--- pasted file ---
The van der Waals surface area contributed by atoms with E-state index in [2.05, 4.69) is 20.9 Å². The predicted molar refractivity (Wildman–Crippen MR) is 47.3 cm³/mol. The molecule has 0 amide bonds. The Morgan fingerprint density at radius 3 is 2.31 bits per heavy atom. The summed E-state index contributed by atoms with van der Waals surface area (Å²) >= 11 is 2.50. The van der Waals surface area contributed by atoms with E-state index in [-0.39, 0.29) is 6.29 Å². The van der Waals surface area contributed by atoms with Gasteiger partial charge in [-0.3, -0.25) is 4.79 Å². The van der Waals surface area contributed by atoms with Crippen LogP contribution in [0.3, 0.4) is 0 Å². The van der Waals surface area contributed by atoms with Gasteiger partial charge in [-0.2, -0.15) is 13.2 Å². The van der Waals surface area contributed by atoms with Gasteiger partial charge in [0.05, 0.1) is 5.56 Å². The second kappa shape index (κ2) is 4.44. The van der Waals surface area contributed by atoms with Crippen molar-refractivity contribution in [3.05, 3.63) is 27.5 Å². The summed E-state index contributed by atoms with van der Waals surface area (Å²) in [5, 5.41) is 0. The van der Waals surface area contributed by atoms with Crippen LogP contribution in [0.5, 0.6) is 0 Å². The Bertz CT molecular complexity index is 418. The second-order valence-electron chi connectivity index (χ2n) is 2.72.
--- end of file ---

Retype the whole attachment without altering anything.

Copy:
The van der Waals surface area contributed by atoms with E-state index in [2.05, 4.69) is 20.9 Å². The predicted molar refractivity (Wildman–Crippen MR) is 47.3 cm³/mol. The molecule has 0 amide bonds. The Morgan fingerprint density at radius 3 is 2.31 bits per heavy atom. The summed E-state index contributed by atoms with van der Waals surface area (Å²) >= 11 is 2.50. The van der Waals surface area contributed by atoms with E-state index in [-0.39, 0.29) is 6.29 Å². The van der Waals surface area contributed by atoms with Gasteiger partial charge in [-0.3, -0.25) is 4.79 Å². The van der Waals surface area contributed by atoms with Crippen LogP contribution in [0.3, 0.4) is 0 Å². The van der Waals surface area contributed by atoms with Gasteiger partial charge in [-0.2, -0.15) is 13.2 Å². The van der Waals surface area contributed by atoms with Gasteiger partial charge in [0.05, 0.1) is 5.56 Å². The second kappa shape index (κ2) is 4.44. The van der Waals surface area contributed by atoms with Crippen molar-refractivity contribution in [3.05, 3.63) is 27.5 Å². The summed E-state index contributed by atoms with van der Waals surface area (Å²) in [5, 5.41) is 0. The van der Waals surface area contributed by atoms with Crippen LogP contribution in [0.5, 0.6) is 0 Å². The Bertz CT molecular complexity index is 418. The second-order valence-electron chi connectivity index (χ2n) is 2.72.